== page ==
Most smokers understand the negative health consequences of continued smoking—70% report that they want to quit and 44% state that they try to quit each year. Despite this, roughly 80% of smokers who attempt to quit relapse within the first month, and a further 95% within 6 months. Even when assisted with current treatments such as nicotine replacement patches, only 30% of people manage to successfully maintain abstinence. The lack of effective treatments for nicotine addiction stems in part from the poor understanding of the ‘addicted’ brain in general, and the complex actions of nicotine on the brain, as well as changes in the brain and its circuitry associated with prolonged exposure to nicotine. In order to develop better treatment programs, we need to learn more about the brain mechanisms that are responsible for addiction, and how they change as a person transitions from a smoker to a non-smoker.


The National Institutes of Health (NIH) is dedicated to acquiring new knowledge to help prevent, diagnose, and treat disease and disability. As such, it is keenly interested in nicotine dependence, and is engaged in research aimed at developing a deeper understanding of this problem that can lead to new and hopefully more effective treatments. As part of our smoking cessation treatment research, the NIH is now undertaking studies, which aim to develop a greater understanding of nicotine dependence and ultimately develop more effective ways to help people quit smoking” With the participation of current and former smokers, this research, conveniently located on the Bayview Johns Hopkins Campus, may help:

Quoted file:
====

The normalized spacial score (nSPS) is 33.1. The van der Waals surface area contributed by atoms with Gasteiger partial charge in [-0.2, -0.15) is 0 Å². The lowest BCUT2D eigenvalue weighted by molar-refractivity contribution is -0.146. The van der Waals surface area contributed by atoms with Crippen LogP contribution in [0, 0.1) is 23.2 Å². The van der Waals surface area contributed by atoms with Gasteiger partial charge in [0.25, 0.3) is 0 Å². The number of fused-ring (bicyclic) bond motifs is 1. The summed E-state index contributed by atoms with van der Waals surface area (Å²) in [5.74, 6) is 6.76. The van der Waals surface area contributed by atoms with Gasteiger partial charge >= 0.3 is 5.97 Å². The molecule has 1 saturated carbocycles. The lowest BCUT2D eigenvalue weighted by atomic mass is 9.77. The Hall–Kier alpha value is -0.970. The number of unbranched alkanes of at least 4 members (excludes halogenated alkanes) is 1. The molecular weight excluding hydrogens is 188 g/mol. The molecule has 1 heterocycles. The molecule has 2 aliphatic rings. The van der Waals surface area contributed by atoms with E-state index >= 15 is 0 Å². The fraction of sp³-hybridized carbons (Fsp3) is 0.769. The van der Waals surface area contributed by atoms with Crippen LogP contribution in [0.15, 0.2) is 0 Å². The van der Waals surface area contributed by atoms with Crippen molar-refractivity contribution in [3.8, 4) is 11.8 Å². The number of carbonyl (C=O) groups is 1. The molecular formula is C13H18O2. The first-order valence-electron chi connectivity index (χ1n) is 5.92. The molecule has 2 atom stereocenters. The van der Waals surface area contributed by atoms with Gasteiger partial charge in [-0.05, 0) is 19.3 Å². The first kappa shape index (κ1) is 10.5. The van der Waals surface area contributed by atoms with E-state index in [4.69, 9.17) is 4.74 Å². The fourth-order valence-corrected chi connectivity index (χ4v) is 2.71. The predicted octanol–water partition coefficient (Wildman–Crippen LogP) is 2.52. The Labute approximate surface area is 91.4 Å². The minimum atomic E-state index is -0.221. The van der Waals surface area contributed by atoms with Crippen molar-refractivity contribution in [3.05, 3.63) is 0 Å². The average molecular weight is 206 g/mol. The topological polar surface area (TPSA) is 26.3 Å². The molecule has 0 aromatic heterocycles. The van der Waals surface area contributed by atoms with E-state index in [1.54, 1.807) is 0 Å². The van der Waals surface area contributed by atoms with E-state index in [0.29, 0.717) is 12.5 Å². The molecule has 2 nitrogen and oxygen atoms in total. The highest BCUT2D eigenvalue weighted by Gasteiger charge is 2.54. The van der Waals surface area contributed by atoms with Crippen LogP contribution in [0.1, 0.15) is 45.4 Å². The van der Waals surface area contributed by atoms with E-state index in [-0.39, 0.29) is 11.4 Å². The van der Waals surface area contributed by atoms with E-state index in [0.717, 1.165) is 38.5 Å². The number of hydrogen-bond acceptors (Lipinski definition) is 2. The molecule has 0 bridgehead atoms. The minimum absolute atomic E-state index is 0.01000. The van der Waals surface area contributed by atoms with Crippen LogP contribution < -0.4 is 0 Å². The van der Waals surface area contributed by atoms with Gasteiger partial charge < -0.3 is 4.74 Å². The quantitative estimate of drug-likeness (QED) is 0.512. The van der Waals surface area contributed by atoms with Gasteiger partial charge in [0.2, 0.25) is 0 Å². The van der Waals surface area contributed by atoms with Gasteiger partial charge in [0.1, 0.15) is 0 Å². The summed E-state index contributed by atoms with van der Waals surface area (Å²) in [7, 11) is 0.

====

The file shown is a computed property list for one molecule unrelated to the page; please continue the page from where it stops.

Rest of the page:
• Explain what makes a person likely to become addicted to nicotine.
  • Identify what happens in the brain to trigger withdrawal symptoms.
  • Determine the role that genetic differences play in smoking and quitting.
  • Understand the effects of e-cigarettes on the brain.
  • Predict who will be successful in quitting.
  • Improve and tailor treatments in the future.

Dr. Stein
Elliot A. Stein, Ph.D.

Dr. Elliot Stein is Chief of the Neuroimaging Research Branch at the National Institute on Drug Abuse Intramural Research Program. Prior to coming to NIDA in 2002, he was Professor of Psychiatry, Pharmacology, and Neurobiology at the Medical College of Wisconsin. He received his Ph.D. from the University of Maryland School of Medicine and completed a post-doctoral fellowship at the California Institute of Technology with James Olds, a pioneer in brain reward systems. His research program aims to 1) define those neuronal systems and circuits mediating the actions of abused drugs, 2) determine CNS sites and mechanisms responsible for mediating drug craving and reinforcement, and 3) understand how drugs interact with specific cognitive processes to alter behavior. Most recently he has been examining the influence of various genetic polymorphisms on imaging biomarkers of addiction.


If you are a current or former smoker, you could help advance the NIH research—really. Simply return to the website and follow the steps in “How do I sign up?” Or call 1-866-START-NOW (1-866-782-7866) Monday through Friday, 8:30 am to 6:30 pm to have a confidential screening to help determine if you are eligible to take part in the research. Participants are paid for time and travel (between $380 and $1,700, depending on the study you are best qualified for). Individualized counseling and medication or e-cigarettes are available at no cost to those seeking to quit smoking. The research is conducted at: The National Institutes of Health, Smoking Treatment Research Center - Baltimore 251 Bayview Boulevard, Suite 200 Baltimore, MD 21224 (located on the Johns Hopkins Bayview Campus)